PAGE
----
This new blue soda drink is carbon-negative

I love the flavours. Lime and Mint. Lemon and Ginger. White Peach.

Did I say it was blue? A lovely turquoise blue.

It’s climate-positive. It converts more CO2 into oxygen and nutrients than it emits in the production process, flipping the food industry’s process on its head. They call it CO2 recycling “because our spirulina is grown using CO2 that would have otherwise been emitted into the atmosphere by other industrial processes like beer brewing.”

It’s the original superhero. “For billions of years, the Spirulina (and broader group of algae) underlying FUL® has been gobbling up CO2 and converting it into essential oxygen and nitrogen – sustaining life on earth. In fact algae is responsible for producing over half the oxygen we breathe.”

FUL doesn’t require arable land, fertilisers, pesticides, or considerable fresh water and therefore avoids a lot of the damage caused by current sources of popular nutrition – deforestation, biodiversity loss, desertification and fresh water usage & pollution.

This miracle drink, Revive, seems to be the first soda made using spirulina, which has been around for a long time and can be bought in other forms as a dietary supplement.

A serendipitous lunch

Julia Streuli, Sara Guaglio and Cristina Prat met serendipitously over lunch in their first few weeks at INSEAD’s Singapore campus cafeteria. They discovered that their backgrounds, while different, were complementary. Streuli – social impact and technology, Guaglio family business manufacturing and Prat, corporate oil and gas. “These differences and nuances could help us produce something that was much better than the sum of our parts.”

FUL Foods co-founders, from left: Cristina Prat MBA’19D (CTO), Julia Streuli MBA’19D (CEO), Sara Guaglio MBA’19D (COO). INSEAD alumni magazine.

They teamed up for a summer-long research project on sustainability in business that took them to Singapore, Paris, London, Amsterdam, Berlin and Milan for more than 100 interviews with entrepreneurs, investors and policymakers. With funding from the Hoffmann Global Institute for Business and Society, they extended their research to explore innovations addressing climate change,  including those in the food sector.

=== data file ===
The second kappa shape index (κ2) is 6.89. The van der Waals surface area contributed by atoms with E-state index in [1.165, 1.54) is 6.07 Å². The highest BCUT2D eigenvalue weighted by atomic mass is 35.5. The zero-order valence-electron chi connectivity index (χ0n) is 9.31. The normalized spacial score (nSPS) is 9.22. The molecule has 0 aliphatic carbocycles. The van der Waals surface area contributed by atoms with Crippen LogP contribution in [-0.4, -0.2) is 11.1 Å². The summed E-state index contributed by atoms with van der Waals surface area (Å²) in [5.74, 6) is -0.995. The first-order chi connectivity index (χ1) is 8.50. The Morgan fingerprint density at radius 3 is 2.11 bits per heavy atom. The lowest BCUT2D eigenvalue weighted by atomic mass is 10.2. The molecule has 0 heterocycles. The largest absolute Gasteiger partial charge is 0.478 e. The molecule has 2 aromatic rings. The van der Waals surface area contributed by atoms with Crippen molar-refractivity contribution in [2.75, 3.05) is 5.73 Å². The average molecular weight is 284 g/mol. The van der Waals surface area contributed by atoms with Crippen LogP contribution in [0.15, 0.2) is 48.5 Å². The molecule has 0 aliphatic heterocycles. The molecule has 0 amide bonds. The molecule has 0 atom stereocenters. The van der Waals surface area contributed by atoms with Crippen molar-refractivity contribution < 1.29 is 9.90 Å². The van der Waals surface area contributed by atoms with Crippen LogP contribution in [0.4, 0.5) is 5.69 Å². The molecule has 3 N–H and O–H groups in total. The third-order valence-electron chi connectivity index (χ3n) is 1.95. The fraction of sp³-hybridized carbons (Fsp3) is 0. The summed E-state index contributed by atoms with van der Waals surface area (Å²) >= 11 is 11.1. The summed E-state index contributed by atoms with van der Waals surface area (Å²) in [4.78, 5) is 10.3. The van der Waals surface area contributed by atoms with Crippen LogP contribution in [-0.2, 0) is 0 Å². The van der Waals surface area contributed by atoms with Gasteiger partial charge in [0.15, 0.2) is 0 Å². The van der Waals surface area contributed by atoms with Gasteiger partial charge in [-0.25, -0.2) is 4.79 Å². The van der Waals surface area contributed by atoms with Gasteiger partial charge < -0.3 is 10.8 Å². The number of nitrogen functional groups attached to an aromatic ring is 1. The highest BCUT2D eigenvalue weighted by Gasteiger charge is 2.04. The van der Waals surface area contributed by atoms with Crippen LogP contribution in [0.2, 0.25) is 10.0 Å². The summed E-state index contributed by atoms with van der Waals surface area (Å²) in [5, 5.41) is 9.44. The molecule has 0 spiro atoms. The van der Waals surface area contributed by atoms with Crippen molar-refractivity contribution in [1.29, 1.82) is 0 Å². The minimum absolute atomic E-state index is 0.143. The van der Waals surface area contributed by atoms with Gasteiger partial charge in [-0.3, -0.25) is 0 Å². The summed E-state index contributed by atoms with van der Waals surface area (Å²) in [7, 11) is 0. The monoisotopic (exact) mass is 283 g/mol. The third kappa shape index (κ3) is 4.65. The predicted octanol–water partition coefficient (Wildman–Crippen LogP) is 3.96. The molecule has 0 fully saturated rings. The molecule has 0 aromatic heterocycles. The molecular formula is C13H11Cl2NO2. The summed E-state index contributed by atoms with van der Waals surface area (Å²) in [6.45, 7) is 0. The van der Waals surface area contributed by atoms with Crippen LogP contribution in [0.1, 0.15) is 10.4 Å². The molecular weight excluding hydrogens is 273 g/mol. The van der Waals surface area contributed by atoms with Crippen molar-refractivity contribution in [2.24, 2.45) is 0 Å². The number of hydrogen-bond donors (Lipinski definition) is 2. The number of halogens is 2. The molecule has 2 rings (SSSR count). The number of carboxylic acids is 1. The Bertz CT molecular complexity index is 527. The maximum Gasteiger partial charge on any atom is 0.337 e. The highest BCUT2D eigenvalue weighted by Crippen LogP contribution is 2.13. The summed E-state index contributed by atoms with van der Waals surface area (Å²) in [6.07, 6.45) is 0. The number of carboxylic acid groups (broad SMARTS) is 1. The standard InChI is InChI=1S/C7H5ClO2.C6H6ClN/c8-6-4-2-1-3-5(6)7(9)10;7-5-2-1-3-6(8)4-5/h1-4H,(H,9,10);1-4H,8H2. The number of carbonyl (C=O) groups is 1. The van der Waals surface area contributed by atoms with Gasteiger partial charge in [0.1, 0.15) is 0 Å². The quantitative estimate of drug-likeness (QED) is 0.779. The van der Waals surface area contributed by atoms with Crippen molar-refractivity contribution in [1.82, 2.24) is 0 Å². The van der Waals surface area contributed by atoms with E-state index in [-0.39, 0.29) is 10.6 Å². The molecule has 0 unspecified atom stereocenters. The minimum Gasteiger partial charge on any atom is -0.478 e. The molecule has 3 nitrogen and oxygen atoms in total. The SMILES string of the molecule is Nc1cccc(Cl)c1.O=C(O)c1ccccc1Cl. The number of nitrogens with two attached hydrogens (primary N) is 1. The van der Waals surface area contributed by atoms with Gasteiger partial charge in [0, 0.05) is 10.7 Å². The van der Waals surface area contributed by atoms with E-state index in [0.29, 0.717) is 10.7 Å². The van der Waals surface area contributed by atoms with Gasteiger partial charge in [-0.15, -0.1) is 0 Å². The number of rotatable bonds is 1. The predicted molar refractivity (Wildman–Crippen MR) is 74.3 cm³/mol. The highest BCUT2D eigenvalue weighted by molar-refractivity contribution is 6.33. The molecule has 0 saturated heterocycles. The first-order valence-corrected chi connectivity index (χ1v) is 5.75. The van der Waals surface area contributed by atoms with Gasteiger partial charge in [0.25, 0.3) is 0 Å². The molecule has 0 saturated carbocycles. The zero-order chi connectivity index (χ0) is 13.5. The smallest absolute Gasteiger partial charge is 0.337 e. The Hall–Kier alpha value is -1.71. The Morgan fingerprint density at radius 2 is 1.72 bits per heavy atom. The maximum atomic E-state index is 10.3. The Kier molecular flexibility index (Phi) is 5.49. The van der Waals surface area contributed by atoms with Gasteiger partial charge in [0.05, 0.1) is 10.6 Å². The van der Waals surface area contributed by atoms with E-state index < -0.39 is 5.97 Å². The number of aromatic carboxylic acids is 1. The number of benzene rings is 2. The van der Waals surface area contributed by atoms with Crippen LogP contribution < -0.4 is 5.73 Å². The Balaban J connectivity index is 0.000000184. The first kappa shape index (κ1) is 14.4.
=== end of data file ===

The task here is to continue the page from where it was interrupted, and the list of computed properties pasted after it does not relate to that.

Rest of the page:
This led them to microalgae as a sustainable food source that could be grown in a highly resource-efficient manner, converting CO2 into oxygen, nitrogen and nutrients, produced with limited freshwater and without the use of arable land or fertilisers and pesticides.

Winning a business plan competition for their concept for a new spirulina-based brand just before graduation let them move to the Netherlands to work with food scientists and develop a patented new way to process the algae to extract the best-tasting parts.

“What makes us different is that we are involved in both consumer goods and the scientific community,” says Prat. “We have the potential to create innovations with a substance that, up until now, has only been available in the supplement aisle of the grocery store.” 

While right now, most algae is grown with bicarbonate rather than captured CO2, producing the soda in breweries could create a closed loop system that would be both localized and also scalable world wide, says Streuli. Breweries produce food-grad CO2; bioreactors growing the algae could eventually capture that CO2 to feed the algae.

Today, in between producing Revive at a brewery in Netherlands, expanding distribution throughout Europe and working with a French facility to perform the biorefinery, the FUL Foods team has hired scientists focused on research and development for new products. They are exploring a variety of applications for microalgae.

“Right now, the beverage is a way to reach our target consumer in an efficient way,” says Prat. “But what we are also after is a process through which we can access many valuable components that can be extracted from the microalgae biomass — not one but multiple fractions — that could be used in consumer foods or commercialised for B2B partners.”

Revive is currently available in the Netherlands, Belgium and the UK; in the next two years, it is slated to reach North America, Asia and other European countries.

In the US, We Are The New Farmers is also promoting spirulina. “By farming algae and developing delicious products for the way we really live and eat today, we seek to build a circular future in which what we consume supports—rather than depletes—the planet we live on. Everyday, we work tirelessly toward closing the gap between that future and now.”

They cultivate spirulina in closed tanks in a 1,250 sqft facility in the Brooklyn Army Terminal in New York.


Why the future of soda is blue. Fast Company, Feb. 11, 2022.

Ful of Promise. Salamander, INSEAD alumni magazine. Nov. 16, 2021